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Top official accused of arrogance

PUBLISHED: 15:02 08 March 2002 | UPDATED: 11:30 03 March 2010

TOP Government crime reduction officer Dr Henry Tam has been accused of arrogance in a row over funding that has been lost for crime busting CCTV cameras.

TOP Government crime reduction officer Dr Henry Tam has been accused of arrogance in a row over funding that has been lost for crime busting CCTV cameras.

A senior Home Office official has revealed that East Anglian communities have lost out on the chance to gain the equipment to help tackle crime because of a council's actions.

It comes after Mid Suffolk District Council was awarded £62,350 for mobile CCTV cameras which would have been used in towns and villages covered by the authority.

But councillors rejected the Home Office money, claiming they could not afford to run the system and they were also concerned about issues arising from the Government's Human Rights and Data Protection legislation.

As a result they suggested use of the cameras by parish councils would only be possible with costly administrative support from the police or district council.

But in a leaked letter Dr Henry Tam , east of England regional crime reduction director for the Home Office, is scathing of the council's conduct.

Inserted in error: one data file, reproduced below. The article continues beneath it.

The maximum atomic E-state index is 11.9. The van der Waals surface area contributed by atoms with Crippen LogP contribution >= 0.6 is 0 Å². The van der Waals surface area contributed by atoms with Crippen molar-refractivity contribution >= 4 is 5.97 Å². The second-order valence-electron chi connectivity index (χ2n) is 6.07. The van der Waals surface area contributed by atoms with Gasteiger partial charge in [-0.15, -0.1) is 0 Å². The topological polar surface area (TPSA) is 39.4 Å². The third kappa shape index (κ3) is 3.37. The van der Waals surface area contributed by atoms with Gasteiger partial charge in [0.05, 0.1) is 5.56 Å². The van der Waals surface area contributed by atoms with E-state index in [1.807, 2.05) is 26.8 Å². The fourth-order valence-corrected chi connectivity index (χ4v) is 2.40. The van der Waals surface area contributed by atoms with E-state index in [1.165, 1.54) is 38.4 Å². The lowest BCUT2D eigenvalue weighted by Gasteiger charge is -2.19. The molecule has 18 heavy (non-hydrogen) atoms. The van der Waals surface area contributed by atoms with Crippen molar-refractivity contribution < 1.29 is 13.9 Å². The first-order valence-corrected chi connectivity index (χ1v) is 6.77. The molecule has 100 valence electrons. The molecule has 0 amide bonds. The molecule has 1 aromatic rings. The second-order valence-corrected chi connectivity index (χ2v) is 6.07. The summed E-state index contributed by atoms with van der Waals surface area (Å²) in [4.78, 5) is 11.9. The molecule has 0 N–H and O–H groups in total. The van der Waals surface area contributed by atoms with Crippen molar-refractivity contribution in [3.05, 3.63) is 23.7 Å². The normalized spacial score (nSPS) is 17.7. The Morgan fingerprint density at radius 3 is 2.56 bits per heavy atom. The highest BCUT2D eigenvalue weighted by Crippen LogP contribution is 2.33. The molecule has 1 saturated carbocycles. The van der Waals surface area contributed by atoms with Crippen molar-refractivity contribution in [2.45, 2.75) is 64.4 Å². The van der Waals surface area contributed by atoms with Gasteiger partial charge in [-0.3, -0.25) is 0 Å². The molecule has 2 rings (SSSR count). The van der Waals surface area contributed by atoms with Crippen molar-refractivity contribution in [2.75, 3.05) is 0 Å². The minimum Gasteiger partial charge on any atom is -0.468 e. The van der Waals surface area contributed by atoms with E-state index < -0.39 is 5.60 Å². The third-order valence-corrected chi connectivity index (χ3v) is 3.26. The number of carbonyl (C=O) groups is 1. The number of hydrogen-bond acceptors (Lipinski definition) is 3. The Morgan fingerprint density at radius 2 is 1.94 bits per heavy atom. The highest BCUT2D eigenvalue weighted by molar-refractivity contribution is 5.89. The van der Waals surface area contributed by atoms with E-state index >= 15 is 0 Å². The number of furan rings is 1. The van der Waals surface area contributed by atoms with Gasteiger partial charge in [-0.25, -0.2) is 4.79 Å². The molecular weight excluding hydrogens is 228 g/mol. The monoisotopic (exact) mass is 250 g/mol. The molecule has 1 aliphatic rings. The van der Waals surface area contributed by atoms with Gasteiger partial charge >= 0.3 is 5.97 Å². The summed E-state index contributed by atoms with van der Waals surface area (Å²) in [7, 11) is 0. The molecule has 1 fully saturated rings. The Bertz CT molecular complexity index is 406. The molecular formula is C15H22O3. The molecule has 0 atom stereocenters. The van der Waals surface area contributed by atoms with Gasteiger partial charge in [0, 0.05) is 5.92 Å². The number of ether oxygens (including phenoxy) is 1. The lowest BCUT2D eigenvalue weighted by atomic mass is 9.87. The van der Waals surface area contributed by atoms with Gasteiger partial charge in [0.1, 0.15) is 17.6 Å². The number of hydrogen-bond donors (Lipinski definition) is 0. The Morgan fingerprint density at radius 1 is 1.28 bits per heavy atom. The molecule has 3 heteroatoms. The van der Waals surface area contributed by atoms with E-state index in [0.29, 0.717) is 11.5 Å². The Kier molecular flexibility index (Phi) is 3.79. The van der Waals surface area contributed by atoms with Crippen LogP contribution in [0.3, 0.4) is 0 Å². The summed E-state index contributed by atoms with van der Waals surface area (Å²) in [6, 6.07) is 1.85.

In a letter to the authority's chief executive, Andrew Good, he says: "I must express my disappointment not just with the decision of Mid Suffolk District Council in this matter, but with the fact that it was left so late in the financial year.

"The timing of the decision leaves no time for the funding to be reallocated either within the region or nationally and it is consequently lost to crime reduction as a whole and to the east of England in particular.

"As regional crime reduction director I find this particularly frustrating, knowing that many partnerships across the region were unsuccessful with their bids for funding last year.

"Needless to say the effectiveness with which Home Office funding has been utilised previously will be a key factor in future funding decisions.''

Dr Tam said he was not aware of any of the current 40 mobile CCTV schemes across the country in various stages of development having problems with Data Protection or Human Rights legislation.

But Mr Good hit back at the criticism of the Liberal Democrat/Labour-run council.

"The Home Office response is arrogant and fails to address the legitimate points we have raised," he said.

"The bottom line is that the council would have been wrong to spend £62,000 from the public purse if the cameras could only be deployed once in a while. In simple terms the council has been left with all the ongoing costs as the contribution envisaged from the police is much less than originally planned.

"This in itself did not scupper the scheme. The cameras would only be deployed where the police agreed there was a significant problem to address and the local scheme was, therefore, dependent upon parishes deploying the equipment with our help.

"It would be unreasonable to expect lay people to operate sophisticated equipment and not infringe other people's human rights.

"The Home Office representative has chosen, regrettably, not to understand the uniqueness of the scheme we had planned and cannot now proceed with.''


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